AES San Francisco 2010
Poster Session P10
P10 - Audio Processing—2
Friday, November 5, 11:30 am — 1:00 pm (Room 226)
P10-1 MPEG-A Professional Archival Application Format and its Application for Audio Data Archiving—Noboru Harada, Yutaka Kamamoto, Takehiro Moriya, NTT Communication Science Labs. - Atsugi, Kanagawa, Japan; Masato Otsuka, Memory-Tech Corporation - Tokyo, Japan
ISO/IEC 23000-6 (MPEG-A) Professional Archival Application Format (PA-AF) has just been standardized. This paper proposes an optimized and standard compliant implementation of a PA-AF archiving tool for audio archiving applications. The implementation made use of an optimized MPEG-4 Audio Lossless Coding (ALS) codec library for audio data compression and Gzip for other files. The PA-AF specification was extended to support platform specific attributes of Mac OSs while keeping interoperability among other OSs. Performance test results for actual audio data, such as ProTools HD projects, show that the processing time of a devised PA-AF archiving tool is twice as fast as that of MacDMG and WinZip while the compressed data size is much smaller than that of MacDMG and WinZip.
Convention Paper 8207 (Purchase now)
P10-2 Switched Convolution Reverberator with Two-Stage Decay and Onset Time Control—Keun-Sup Lee, Jonathan S. Abel, Stanford University - Stanford, CA, USA
An efficient artificial reverberator having two-stage decay and onset time controls is presented. A second-order comb filter controlling the reverberator frequency-dependent decay rates and onset times drives a switched convolution with short noise sequences. In this way, a non-exponential reverberation envelope is produced by the comb filter, while the switched convolution structure produces a high echo density. Several schemes for generating two-stage decays and onset time controls with different onset characteristics in different frequency-band are described.
Convention Paper 8208 (Purchase now)
P10-3 Guitar-to-MIDI Interface: Guitar Tones to MIDI Notes Conversion Requiring No Additional Pickups—Mamoru Ishikawa, Takeshi Matsuda, Michael Cohen, Univeristy of Aizu - Aizu-Wakamatsu, Fukushima-ken, Japan
Many musicians, especially guitarists (both professional and amateur), use effects processors. In recent years, a large variety of digital processing effects have been made available to consumers. Further, desktop music, the “lingua franca” of which is MIDI, has become widespread through advances in computer technology and DSP. Therefore, we are developing a “Guitar to MIDI” interface device that analyzes the analog guitar audio signal and emits a standard MIDI stream. Similar products are already on the market (such as the Roland GI-20 GK-MIDI Interface), but almost all of them need additional pickups or guitar modification. The interface we are developing requires no special guitar accessories. We describe a prototype platformed on a PC that anticipates a self-contained embedded system.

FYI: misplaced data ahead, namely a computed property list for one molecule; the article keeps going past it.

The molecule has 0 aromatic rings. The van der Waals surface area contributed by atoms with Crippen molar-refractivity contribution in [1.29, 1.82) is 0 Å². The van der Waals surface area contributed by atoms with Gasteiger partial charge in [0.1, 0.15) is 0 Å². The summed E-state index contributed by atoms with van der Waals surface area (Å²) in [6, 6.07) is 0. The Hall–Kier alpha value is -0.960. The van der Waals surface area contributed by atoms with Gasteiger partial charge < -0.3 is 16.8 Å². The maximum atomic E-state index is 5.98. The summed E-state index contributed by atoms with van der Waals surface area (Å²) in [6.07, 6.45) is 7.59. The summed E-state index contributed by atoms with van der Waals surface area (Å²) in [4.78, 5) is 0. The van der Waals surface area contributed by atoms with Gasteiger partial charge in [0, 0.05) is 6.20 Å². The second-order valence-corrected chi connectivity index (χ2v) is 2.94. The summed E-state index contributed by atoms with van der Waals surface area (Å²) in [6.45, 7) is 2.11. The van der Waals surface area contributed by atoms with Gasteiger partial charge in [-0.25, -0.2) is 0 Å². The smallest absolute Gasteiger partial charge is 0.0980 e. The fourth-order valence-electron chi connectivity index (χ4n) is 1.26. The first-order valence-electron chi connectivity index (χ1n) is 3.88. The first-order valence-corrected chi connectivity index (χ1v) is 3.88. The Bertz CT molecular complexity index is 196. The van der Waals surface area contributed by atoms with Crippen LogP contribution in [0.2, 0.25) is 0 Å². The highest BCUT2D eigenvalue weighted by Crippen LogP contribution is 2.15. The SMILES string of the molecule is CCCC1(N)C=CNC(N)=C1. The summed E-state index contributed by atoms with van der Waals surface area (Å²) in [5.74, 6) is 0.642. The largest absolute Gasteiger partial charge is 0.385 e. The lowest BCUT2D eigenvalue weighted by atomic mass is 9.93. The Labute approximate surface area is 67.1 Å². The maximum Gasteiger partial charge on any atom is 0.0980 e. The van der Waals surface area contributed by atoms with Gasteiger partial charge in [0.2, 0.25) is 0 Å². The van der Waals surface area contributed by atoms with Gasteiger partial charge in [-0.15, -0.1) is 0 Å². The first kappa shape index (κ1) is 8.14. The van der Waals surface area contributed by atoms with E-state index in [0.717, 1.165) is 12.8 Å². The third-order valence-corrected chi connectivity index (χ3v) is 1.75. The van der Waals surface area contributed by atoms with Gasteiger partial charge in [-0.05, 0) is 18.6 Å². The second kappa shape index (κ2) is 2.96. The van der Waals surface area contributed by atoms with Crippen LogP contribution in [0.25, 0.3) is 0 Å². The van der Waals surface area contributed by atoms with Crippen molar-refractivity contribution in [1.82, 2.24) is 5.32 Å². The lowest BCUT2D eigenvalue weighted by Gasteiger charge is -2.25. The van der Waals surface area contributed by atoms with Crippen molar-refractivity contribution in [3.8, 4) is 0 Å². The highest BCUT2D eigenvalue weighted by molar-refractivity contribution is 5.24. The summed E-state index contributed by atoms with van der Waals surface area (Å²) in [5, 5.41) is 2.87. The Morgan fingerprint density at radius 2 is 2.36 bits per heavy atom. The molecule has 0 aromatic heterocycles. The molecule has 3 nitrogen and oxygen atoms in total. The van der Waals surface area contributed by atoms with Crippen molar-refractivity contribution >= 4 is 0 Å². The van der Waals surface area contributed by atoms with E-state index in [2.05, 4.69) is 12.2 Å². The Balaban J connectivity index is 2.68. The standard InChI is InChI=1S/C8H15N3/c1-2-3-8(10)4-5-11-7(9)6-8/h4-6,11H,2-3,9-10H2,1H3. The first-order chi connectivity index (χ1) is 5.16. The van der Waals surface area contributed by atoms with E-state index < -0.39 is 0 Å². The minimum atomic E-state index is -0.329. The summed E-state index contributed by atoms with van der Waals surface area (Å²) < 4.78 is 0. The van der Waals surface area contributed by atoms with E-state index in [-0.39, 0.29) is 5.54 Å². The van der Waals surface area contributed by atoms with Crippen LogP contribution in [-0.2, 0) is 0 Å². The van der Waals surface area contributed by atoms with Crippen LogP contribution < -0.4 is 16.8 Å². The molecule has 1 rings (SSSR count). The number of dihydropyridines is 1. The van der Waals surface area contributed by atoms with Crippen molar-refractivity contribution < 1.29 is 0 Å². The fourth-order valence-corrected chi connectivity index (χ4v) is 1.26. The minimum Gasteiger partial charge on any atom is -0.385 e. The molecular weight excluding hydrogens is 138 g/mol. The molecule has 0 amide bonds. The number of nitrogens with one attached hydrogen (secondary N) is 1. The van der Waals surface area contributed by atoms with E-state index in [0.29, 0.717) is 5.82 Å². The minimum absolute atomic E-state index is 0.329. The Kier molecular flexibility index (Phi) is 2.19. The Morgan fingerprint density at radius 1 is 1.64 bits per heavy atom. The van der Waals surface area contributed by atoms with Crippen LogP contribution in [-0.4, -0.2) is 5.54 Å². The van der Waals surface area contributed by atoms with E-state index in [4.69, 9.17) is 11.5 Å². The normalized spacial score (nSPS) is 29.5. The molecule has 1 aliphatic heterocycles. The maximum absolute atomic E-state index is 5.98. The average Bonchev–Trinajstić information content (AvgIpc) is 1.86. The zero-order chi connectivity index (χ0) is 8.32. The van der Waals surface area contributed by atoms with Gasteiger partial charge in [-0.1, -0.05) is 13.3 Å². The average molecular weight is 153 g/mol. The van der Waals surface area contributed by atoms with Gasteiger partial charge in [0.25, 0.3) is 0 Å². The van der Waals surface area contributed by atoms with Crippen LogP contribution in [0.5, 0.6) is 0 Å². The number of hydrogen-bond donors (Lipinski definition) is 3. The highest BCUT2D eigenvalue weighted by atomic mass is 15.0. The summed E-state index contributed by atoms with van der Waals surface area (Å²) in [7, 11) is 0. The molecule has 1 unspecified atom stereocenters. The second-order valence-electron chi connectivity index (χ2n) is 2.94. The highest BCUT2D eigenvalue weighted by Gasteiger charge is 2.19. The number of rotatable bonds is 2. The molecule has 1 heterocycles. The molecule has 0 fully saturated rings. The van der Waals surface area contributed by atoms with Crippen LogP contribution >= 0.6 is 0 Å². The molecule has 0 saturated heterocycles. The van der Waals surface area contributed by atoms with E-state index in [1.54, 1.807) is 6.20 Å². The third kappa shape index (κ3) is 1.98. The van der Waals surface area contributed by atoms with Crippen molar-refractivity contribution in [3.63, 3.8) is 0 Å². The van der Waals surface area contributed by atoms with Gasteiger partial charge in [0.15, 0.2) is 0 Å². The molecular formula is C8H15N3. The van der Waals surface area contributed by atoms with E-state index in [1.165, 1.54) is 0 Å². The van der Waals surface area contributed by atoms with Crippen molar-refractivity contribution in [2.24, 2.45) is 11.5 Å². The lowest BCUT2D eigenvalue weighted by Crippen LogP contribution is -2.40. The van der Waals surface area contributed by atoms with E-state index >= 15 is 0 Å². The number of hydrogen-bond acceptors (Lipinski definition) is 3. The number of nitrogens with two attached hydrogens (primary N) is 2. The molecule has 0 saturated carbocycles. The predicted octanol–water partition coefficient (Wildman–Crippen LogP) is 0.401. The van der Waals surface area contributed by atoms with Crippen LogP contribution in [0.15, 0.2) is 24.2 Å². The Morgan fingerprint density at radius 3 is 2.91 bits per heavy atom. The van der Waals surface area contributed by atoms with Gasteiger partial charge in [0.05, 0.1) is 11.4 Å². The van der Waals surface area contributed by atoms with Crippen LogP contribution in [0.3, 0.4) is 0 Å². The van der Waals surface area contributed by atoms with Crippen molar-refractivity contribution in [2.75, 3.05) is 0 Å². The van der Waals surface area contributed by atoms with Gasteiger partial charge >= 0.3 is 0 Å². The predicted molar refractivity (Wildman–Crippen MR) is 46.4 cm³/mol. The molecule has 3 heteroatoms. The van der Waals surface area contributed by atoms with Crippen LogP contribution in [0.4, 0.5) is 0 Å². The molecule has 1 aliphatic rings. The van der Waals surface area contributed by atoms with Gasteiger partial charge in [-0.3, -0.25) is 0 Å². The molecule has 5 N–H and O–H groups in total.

Convention Paper 8209 (Purchase now)
P10-4 A Mixed Mechanical/Digital Approach for Sound Beam Pointing with Loudspeakers Line Array—Paolo Peretti, Stefania Cecchi, Francesco Piazza, Università Politecnica delle Marche - Ancona (AN), Italy; Marco Secondini, Andrea Fusco, FBT Elettronica S.p.a. - Recanati (MC), Italy
Digital steering is often used in line array sound systems in order to tilt the reproduced sound beam in a desired direction. Unfortunately, the working frequency range is limited to low and medium frequencies, thus, sound beams referred to high frequencies can be tilted only by using a mechanical steering involving both an expensive manufacture and a higher environmental impact. The proposed solution is a mixed approach to sound beam steering by considering an on-axis mechanical rotation of each loudspeaker together with the classical digital control applied to the entire system. In this manner the sound beam can be tilted also at high frequency maintaining linear array geometry. Simulations, considering real loudspeaker directivity, will be shown in order to demonstrate the effectiveness of the proposed approach.
Convention Paper 8210 (Purchase now)
P10-5 The Non-Flat and Continually Changing Frequency Response of Multiband Compressors—Earl Vickers, STMicroelectronics, Inc. - Santa Clara, CA, USA
Multiband dynamic range compressors are powerful, versatile tools for audio mastering, broadcast, and playback. However, they are subject to certain problems relating to frequency response. First, when excited by a time-varying narrow-band input such as a swept sinusoid, they create unwanted magnitude peaks at the band boundaries. Second, and more importantly, the frequency response continually changes, which may have unwanted effects on the long-term average spectral balance. This paper proposes a frequency-domain solution for the unwanted magnitude peaks, whereby slight adjustments to the band boundaries prevent sinusoidal peaks from being midway between two bands. For the second problem, real-time spectral balance compensation may be implemented in either the time or frequency domain.
Convention Paper 8211 (Purchase now)
P10-6 Volterra Series-Based Distortion Effect—Finn T. Agerkvist, Technical University of Denmark - Kgs. Lyngby, Denmark
A large part of the characteristic sound of the electric guitar comes from nonlinearities in the signal path. Such nonlinearities may come from the input- or output-stage of the amplifier, which is often equipped with vacuum tubes or a dedicated distortion pedal. In this paper the Volterra series expansion for non linear systems is investigated with respect to generating good distortion. The Volterra series allows for unlimited adjustment of the level and frequency dependency of each distortion component. Subjectively relevant ways of linking the different orders are discussed.
Convention Paper 8212 (Purchase now)